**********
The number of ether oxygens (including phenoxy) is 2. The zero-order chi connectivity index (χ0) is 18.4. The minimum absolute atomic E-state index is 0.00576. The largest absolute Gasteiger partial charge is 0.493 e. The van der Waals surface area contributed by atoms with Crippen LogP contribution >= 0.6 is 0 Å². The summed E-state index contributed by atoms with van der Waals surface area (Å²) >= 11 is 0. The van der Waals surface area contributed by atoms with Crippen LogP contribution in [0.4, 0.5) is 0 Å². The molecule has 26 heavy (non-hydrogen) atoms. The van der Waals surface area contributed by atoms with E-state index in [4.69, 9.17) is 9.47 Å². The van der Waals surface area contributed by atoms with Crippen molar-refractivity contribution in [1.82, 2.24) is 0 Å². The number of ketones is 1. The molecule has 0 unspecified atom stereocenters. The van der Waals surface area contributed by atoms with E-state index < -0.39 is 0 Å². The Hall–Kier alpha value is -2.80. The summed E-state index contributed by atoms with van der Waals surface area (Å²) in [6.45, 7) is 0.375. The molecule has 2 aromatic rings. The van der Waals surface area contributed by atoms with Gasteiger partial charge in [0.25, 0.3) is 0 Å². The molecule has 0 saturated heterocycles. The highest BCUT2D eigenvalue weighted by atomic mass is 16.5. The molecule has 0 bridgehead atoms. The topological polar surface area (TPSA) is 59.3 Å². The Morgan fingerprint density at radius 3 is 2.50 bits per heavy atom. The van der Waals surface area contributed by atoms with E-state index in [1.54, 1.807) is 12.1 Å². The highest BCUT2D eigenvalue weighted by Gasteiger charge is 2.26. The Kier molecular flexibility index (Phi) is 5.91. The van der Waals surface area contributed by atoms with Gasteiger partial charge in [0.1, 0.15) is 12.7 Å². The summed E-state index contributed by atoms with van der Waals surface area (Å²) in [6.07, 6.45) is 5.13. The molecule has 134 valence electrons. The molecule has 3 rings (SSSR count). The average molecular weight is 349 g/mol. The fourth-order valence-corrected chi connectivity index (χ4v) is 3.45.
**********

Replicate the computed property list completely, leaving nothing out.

The number of ether oxygens (including phenoxy) is 2. The zero-order chi connectivity index (χ0) is 18.4. The minimum absolute atomic E-state index is 0.00576. The largest absolute Gasteiger partial charge is 0.493 e. The van der Waals surface area contributed by atoms with Crippen LogP contribution >= 0.6 is 0 Å². The summed E-state index contributed by atoms with van der Waals surface area (Å²) >= 11 is 0. The van der Waals surface area contributed by atoms with Crippen LogP contribution in [0.4, 0.5) is 0 Å². The molecule has 26 heavy (non-hydrogen) atoms. The van der Waals surface area contributed by atoms with E-state index in [4.69, 9.17) is 9.47 Å². The van der Waals surface area contributed by atoms with Crippen molar-refractivity contribution in [1.82, 2.24) is 0 Å². The number of ketones is 1. The molecule has 0 unspecified atom stereocenters. The van der Waals surface area contributed by atoms with E-state index < -0.39 is 0 Å². The Hall–Kier alpha value is -2.80. The summed E-state index contributed by atoms with van der Waals surface area (Å²) in [6.45, 7) is 0.375. The molecule has 2 aromatic rings. The van der Waals surface area contributed by atoms with Gasteiger partial charge in [0.25, 0.3) is 0 Å². The molecule has 0 saturated heterocycles. The highest BCUT2D eigenvalue weighted by atomic mass is 16.5. The molecule has 0 bridgehead atoms. The topological polar surface area (TPSA) is 59.3 Å². The Morgan fingerprint density at radius 3 is 2.50 bits per heavy atom. The van der Waals surface area contributed by atoms with E-state index in [1.54, 1.807) is 12.1 Å². The highest BCUT2D eigenvalue weighted by Gasteiger charge is 2.26. The Kier molecular flexibility index (Phi) is 5.91. The van der Waals surface area contributed by atoms with Gasteiger partial charge in [0.1, 0.15) is 12.7 Å². The summed E-state index contributed by atoms with van der Waals surface area (Å²) in [6.07, 6.45) is 5.13. The molecule has 134 valence electrons. The molecule has 3 rings (SSSR count). The average molecular weight is 349 g/mol. The fourth-order valence-corrected chi connectivity index (χ4v) is 3.45.